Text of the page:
Dan O'Day proudly announces...

A Unique Book for Broadcast News Professionals!

by Peter Stewart

FIND-A-LINE by Peter Stewart

(323-page e-book) (PDF format)

A Confession: When Peter Stewart first told me he was working on this book, I didn't understand exactly what the book would be like, how it would work, and how it would benefit journalists around the world.

But I did know one thing: If Peter was excited about it, I was excited about it. I've known Peter a long time. And I've known his international reputation as a broadcast journalist even longer.

He's exceptionally accomplished.

Really smart.

Extremely good at what he does — which is delivering broadcast news.

In fact, let's get his "credits" out of the way now, just in case you've heard his name but aren't sure exactly who he is....


Peter Stewart has two decades of radio and TV News experience in the United Kingdom — including commercial stations as well as the BBC.

Peter Stewart won a New York Radio Award for his "personality" News presentation.

Peter Stewart trains radio News staffs around the world.

Peter Stewart is coauthor of the standard text, BASIC RADIO JOURNALISM.

Peter Stewart believes News — broadcast, print, or online — is important. Important enough not to be presented in a dull, easy-to-ignore, by-the-numbers "rip 'n' read" style.

Peter Stewart knows what you know: That most news stories are boring. Not necessarily because of the content, but rather because of the way in which they're delivered.

He also knows that the listener, viewer or reader decides whether to pay attention to any particular News story on the basis of just one sentence — the first sentence of the story.

I don't know if he wants me to reveal this about his personality, but Peter Stewart is intensely competitive. He stays up late and rises early to pour every ounce of his skills, wiles, and Professional Bag o' Tricks into making every one of his newscasts stand out from his competitors'.

Even when he sleeps, he dreams of new ways to present what otherwise might be "the same old" News.

It is this competitiveness combined with his genuine desire to make sure the News really does reach his audience that led to the creation of Find-A-Line.

What Is Find-A-Line?

Peter explains, "All news and headlines writers want to 'sell' a story. You need to grab the audience and make them sit up and take notice, think — or laugh. And you can do that with the use of words and the creative use of English — the most descriptive and adaptable language in the world."

Peter spent years gathering the most interesting lines and phrases he could find — from print & broadcast news and advertising, newspaper and magazine articles, and (part of his genius, this:) from everyday speech.

And he's distilled his word sleuthing into one massive, 323-page source book for the professional journalist. Especially for the professional broadcast journalist.

Find-A-Line is....

  • A Word Bank filled with fresh and original lines for your News copy — approximately 10,000 cool phrases, rhymes, puns, alliterations, handy opposites, linked phrases, and word plays designed to grab your audience's attention from Word One.

  • A Cliché Crusher.

  • An ingenious, one-of-a-kind compendium.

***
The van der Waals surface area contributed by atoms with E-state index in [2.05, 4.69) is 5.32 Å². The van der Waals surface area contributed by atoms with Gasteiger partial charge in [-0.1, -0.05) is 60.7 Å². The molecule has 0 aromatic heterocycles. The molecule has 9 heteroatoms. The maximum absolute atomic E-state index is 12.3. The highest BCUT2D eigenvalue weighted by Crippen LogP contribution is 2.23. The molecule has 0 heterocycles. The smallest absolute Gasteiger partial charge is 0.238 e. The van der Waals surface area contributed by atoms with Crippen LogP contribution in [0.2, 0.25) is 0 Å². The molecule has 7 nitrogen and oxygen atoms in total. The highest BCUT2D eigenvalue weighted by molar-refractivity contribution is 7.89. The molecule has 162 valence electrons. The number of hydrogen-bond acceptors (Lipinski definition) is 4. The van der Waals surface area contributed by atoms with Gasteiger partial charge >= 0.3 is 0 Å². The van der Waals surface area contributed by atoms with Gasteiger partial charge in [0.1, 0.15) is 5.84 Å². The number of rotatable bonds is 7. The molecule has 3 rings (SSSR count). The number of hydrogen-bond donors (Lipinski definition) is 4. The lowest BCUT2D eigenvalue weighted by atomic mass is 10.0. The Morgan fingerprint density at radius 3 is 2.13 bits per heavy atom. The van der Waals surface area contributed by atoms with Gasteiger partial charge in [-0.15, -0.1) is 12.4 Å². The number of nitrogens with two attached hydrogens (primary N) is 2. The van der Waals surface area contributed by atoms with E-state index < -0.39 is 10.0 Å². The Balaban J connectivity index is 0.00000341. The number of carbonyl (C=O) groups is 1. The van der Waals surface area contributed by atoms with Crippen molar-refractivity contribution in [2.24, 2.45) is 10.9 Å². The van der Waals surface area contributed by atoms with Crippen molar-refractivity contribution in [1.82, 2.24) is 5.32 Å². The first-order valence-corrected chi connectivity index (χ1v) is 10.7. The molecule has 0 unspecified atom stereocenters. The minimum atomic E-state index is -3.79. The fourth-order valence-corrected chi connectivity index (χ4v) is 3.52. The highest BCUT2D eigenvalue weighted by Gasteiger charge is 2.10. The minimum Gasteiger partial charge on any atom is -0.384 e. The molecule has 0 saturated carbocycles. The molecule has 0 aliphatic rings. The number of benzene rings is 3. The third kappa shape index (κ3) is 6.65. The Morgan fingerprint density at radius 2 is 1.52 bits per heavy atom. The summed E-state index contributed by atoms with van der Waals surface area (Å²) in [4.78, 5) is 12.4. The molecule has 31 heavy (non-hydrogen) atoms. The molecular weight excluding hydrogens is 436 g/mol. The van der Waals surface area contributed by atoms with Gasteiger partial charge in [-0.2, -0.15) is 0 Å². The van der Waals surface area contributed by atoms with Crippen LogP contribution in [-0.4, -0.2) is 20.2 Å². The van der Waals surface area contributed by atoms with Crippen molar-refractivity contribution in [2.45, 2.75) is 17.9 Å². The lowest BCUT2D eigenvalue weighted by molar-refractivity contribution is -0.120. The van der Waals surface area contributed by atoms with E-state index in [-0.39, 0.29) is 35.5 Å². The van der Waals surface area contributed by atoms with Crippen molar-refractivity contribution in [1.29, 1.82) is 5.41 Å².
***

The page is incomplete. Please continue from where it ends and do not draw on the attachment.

• The base camp from whence you can kick-start your creativity.

How Does Find-A-Line Work?

How the heck does Find-A-Line work?

Find-A-Line is brilliant in its simplicity.

Find-A-Line uses broadcast-friendly phrases to build headlines, teasers, story starters, and/or pay-offs.

For example, Rhymes: I live near a university (UCLA), and on occasion the fraternity houses engage in very loud celebrations...all night long. If this were reported in a newscast (or even a newspaper article), most likely the story would begin:

"Westwood residents are complaining about noisy UCLA fraternity parties..."

Nothing wrong with that opening, is there?

But spend just a moment with Find-A-Line and you'll be inspired to begin the story this way:

"For a sleep-deprived group of Westwood residents, the UCLA noise annoys.... "

(Yes, "anyone" could have thought to rhyme those two words in that context. But no one did. Unless they had Find-A-Line.)

Find-A-Line covers everything from "Accidents" to "Zoo;" 70 different kinds of animals; 25 categories of body parts; 75 lines for Christmas and nearly 300 describing the weather. (Do you ever mention the weather in your newscast?)

By the way, if you ever report on Traffic: How many ways can you think of to tell your audience that the traffic on a particular particular road is "slow" or "congested"? Peter has come up with nearly 50!

You'll use some of the Lines "off the shelf," as-is.

You'll adapt others to fit the day's stories.

And — in my opinion, this is the very best use of this extraordinary resource — you'll discover that others spark original ideas within your own fertile brain.

Let's be realistic: Your News rarely differs in content from the competition's. It's how you present it that sets you apart.

Your competition's story:

"The surrogate mother — is it right to hire someone to give birth to your baby?"

Your story:

"Some people have referred to it as 'womb service' — but is it medically or ethically right?"

Your competition's weather forecast:

"It's going to be an icy night."


"Ice overnight might mean a day of slips, trips and broken hips. "

Find-A-Line will put you ahead of the pack by avoiding the dog-tired expressions that other reporters trot out again and again.

Journalism is serious stuff. But that doesn't mean you can't have some fun with it. (The BBC didn't hesitate to tease a story on beach lifeguards with the phrase, "To surf and protect.")

I live in California. A local radio newscast might well lead off a story by saying, "People whose job it is to predict earthquakes...."

But with Find-A-Line, they'd be more apt to refer to "fault finders. "

If a new actor has been cast in the role of James Bond, with Find-A-Line you'll be able to kick off your story with a reference to "the world of thespionage."
      "What?? Why can't I just say, 'A new actor has landed the role of James Bond?' "
     Well, you can. Go ahead. Just like the other 10,000 newscasters will that morning.